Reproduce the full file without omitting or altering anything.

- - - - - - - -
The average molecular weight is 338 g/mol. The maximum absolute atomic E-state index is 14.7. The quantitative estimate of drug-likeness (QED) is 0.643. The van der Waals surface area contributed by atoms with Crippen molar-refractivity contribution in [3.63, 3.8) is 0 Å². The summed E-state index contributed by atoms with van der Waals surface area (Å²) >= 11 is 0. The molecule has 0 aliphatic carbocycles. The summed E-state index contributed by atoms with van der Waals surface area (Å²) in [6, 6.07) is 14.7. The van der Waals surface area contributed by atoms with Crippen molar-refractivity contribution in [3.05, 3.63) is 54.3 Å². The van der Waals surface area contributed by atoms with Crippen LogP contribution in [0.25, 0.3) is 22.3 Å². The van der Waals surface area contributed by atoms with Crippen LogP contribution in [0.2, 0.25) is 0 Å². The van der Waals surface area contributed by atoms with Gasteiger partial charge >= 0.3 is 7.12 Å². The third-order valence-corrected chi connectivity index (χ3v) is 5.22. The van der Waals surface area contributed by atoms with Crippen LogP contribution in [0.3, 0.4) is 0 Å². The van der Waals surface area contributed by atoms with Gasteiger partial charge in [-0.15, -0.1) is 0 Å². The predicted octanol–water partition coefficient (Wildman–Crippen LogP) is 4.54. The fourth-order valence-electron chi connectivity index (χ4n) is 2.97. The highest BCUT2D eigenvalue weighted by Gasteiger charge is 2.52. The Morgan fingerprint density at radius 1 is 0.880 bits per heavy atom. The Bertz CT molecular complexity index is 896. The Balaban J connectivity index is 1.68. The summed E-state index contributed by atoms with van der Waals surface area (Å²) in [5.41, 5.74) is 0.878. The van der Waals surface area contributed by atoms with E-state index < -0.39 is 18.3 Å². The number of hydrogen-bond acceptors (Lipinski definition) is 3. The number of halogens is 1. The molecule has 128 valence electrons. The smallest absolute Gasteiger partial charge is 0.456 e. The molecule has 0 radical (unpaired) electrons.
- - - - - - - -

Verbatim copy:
The average molecular weight is 338 g/mol. The maximum absolute atomic E-state index is 14.7. The quantitative estimate of drug-likeness (QED) is 0.643. The van der Waals surface area contributed by atoms with Crippen molar-refractivity contribution in [3.63, 3.8) is 0 Å². The summed E-state index contributed by atoms with van der Waals surface area (Å²) >= 11 is 0. The molecule has 0 aliphatic carbocycles. The summed E-state index contributed by atoms with van der Waals surface area (Å²) in [6, 6.07) is 14.7. The van der Waals surface area contributed by atoms with Crippen molar-refractivity contribution in [3.05, 3.63) is 54.3 Å². The van der Waals surface area contributed by atoms with Crippen LogP contribution in [0.25, 0.3) is 22.3 Å². The van der Waals surface area contributed by atoms with Crippen LogP contribution in [0.2, 0.25) is 0 Å². The van der Waals surface area contributed by atoms with Gasteiger partial charge >= 0.3 is 7.12 Å². The third-order valence-corrected chi connectivity index (χ3v) is 5.22. The van der Waals surface area contributed by atoms with Crippen LogP contribution in [0.3, 0.4) is 0 Å². The van der Waals surface area contributed by atoms with Gasteiger partial charge in [-0.15, -0.1) is 0 Å². The predicted octanol–water partition coefficient (Wildman–Crippen LogP) is 4.54. The fourth-order valence-electron chi connectivity index (χ4n) is 2.97. The highest BCUT2D eigenvalue weighted by Gasteiger charge is 2.52. The Morgan fingerprint density at radius 1 is 0.880 bits per heavy atom. The Bertz CT molecular complexity index is 896. The Balaban J connectivity index is 1.68. The summed E-state index contributed by atoms with van der Waals surface area (Å²) in [5.41, 5.74) is 0.878. The van der Waals surface area contributed by atoms with E-state index < -0.39 is 18.3 Å². The number of hydrogen-bond acceptors (Lipinski definition) is 3. The number of halogens is 1. The molecule has 128 valence electrons. The smallest absolute Gasteiger partial charge is 0.456 e. The molecule has 0 radical (unpaired) electrons.